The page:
When viewing the Technical Program schedule, on the far righthand side
is a column labeled "PLANNER." Use this planner to build your own
schedule. Once you select an event and want to add it to your personal
schedule, just click on the calendar icon of your choice (outlook
calendar, ical calendar or google calendar) and that event will be
stored there. As you select events in this manner, you will have your
own schedule to guide you through the week.
You can also create your personal schedule on the SC11 app (Boopsie) on your smartphone. Simply select a session you want to attend and "add" it to your plan. Continue in this manner until you have created your own personal schedule. All your events will appear under "My Event Planner" on your smartphone.
Characterizing the Impact of Memory-Access Techniques on AMD Fusion
SESSION: Research Poster Reception
EVENT TYPE: ACM Student Research Competition Poster, Poster, Electronic Poster
TIME: 5:15PM - 7:00PM
SESSION CHAIR: Bernd Mohr
AUTHOR(S):Kenneth Lee, Heshan Lin, Wu-chun Feng
ROOM:WSCC North Galleria 2nd/3rd Floors
ABSTRACT: The cost of data transfers over PCI-Express often limits application performance on traditional discrete GPUs. To address this, AMD Fusion introduces a novel architecture that fuses the CPU and GPU onto a single die and connects the two with a high-performance memory controller. This architecture features a shared memory space between CPU and GPU, enabling several new memory access techniques that are not available on discrete architectures. For instance, a kernel running on the GPU can now directly access a host memory buffer and vice versa. As an initial step towards understanding the implications of the fused CPU+GPU architecture to heterogeneous computing, we characterize the performance impact of various memory-access techniques on applications running on an AMD Fusion platform (i.e., Zacate E350). The experimental results show that AMD Fusion can outperform a discrete GPU with equivalent processing power by as much as 1.4-fold for a memory-bound kernel.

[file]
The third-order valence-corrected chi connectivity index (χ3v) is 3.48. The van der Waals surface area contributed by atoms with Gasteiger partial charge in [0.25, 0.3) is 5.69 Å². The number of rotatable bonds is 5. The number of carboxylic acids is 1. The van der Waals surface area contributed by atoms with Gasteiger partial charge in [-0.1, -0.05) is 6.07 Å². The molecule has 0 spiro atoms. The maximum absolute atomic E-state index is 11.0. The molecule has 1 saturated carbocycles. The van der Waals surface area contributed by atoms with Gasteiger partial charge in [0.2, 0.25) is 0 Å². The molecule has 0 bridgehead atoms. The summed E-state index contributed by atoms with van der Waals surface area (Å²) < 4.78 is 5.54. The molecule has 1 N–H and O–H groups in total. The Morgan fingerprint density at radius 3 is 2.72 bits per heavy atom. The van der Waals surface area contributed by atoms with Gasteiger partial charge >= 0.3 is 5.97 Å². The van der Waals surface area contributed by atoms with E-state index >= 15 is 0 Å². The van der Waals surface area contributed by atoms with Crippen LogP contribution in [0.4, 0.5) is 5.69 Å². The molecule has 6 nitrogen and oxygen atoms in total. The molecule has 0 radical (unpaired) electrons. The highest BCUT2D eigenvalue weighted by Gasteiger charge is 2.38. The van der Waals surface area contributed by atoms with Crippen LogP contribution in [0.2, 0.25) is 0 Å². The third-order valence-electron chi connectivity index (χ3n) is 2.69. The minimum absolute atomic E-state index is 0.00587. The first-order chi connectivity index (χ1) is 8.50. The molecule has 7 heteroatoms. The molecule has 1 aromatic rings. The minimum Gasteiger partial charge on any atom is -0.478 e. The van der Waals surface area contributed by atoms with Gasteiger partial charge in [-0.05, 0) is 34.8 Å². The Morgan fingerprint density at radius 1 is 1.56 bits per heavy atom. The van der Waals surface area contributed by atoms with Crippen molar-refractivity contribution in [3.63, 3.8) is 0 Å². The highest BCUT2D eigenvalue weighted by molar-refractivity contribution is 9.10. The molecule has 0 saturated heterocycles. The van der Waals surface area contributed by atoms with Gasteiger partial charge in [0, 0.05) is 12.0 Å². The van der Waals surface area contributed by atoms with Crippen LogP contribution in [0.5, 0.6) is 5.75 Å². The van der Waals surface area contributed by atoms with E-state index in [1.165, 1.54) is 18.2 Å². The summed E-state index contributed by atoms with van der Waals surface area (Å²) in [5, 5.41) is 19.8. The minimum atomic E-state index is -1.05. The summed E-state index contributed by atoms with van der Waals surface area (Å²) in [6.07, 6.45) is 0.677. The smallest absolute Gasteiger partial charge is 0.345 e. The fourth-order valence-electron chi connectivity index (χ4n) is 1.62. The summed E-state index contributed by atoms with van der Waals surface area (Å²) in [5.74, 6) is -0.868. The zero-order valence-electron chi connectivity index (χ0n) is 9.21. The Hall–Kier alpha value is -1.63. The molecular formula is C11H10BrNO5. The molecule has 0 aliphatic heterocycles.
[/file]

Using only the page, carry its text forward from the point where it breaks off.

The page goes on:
Bernd Mohr (Chair) - Juelich Supercomputing Centre